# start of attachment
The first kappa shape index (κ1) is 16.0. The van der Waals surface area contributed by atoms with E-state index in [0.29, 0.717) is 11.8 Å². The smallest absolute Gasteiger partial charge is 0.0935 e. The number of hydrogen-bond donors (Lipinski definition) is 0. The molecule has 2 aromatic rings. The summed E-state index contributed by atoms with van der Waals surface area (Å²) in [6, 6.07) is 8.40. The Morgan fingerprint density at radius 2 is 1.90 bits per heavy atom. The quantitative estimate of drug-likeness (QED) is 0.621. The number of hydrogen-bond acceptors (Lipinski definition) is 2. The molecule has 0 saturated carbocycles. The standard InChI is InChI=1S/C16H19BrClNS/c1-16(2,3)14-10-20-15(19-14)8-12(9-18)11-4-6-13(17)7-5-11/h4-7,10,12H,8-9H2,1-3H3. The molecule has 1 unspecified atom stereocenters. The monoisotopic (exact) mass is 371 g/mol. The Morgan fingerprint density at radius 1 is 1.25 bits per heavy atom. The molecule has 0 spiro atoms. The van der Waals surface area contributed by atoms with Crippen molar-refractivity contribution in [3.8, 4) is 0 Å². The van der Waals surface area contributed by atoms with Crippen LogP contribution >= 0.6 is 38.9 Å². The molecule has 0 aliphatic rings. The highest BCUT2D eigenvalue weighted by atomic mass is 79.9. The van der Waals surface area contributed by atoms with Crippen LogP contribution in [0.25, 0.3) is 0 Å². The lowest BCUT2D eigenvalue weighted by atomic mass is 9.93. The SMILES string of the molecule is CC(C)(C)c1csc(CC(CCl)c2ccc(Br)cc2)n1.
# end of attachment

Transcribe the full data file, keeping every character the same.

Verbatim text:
The first kappa shape index (κ1) is 16.0. The van der Waals surface area contributed by atoms with E-state index in [0.29, 0.717) is 11.8 Å². The smallest absolute Gasteiger partial charge is 0.0935 e. The number of hydrogen-bond donors (Lipinski definition) is 0. The molecule has 2 aromatic rings. The summed E-state index contributed by atoms with van der Waals surface area (Å²) in [6, 6.07) is 8.40. The Morgan fingerprint density at radius 2 is 1.90 bits per heavy atom. The quantitative estimate of drug-likeness (QED) is 0.621. The number of hydrogen-bond acceptors (Lipinski definition) is 2. The molecule has 0 saturated carbocycles. The standard InChI is InChI=1S/C16H19BrClNS/c1-16(2,3)14-10-20-15(19-14)8-12(9-18)11-4-6-13(17)7-5-11/h4-7,10,12H,8-9H2,1-3H3. The molecule has 1 unspecified atom stereocenters. The monoisotopic (exact) mass is 371 g/mol. The Morgan fingerprint density at radius 1 is 1.25 bits per heavy atom. The molecule has 0 spiro atoms. The van der Waals surface area contributed by atoms with Crippen molar-refractivity contribution in [3.8, 4) is 0 Å². The van der Waals surface area contributed by atoms with Crippen LogP contribution >= 0.6 is 38.9 Å². The molecule has 0 aliphatic rings. The highest BCUT2D eigenvalue weighted by atomic mass is 79.9. The van der Waals surface area contributed by atoms with Crippen LogP contribution in [0.25, 0.3) is 0 Å². The lowest BCUT2D eigenvalue weighted by atomic mass is 9.93. The SMILES string of the molecule is CC(C)(C)c1csc(CC(CCl)c2ccc(Br)cc2)n1.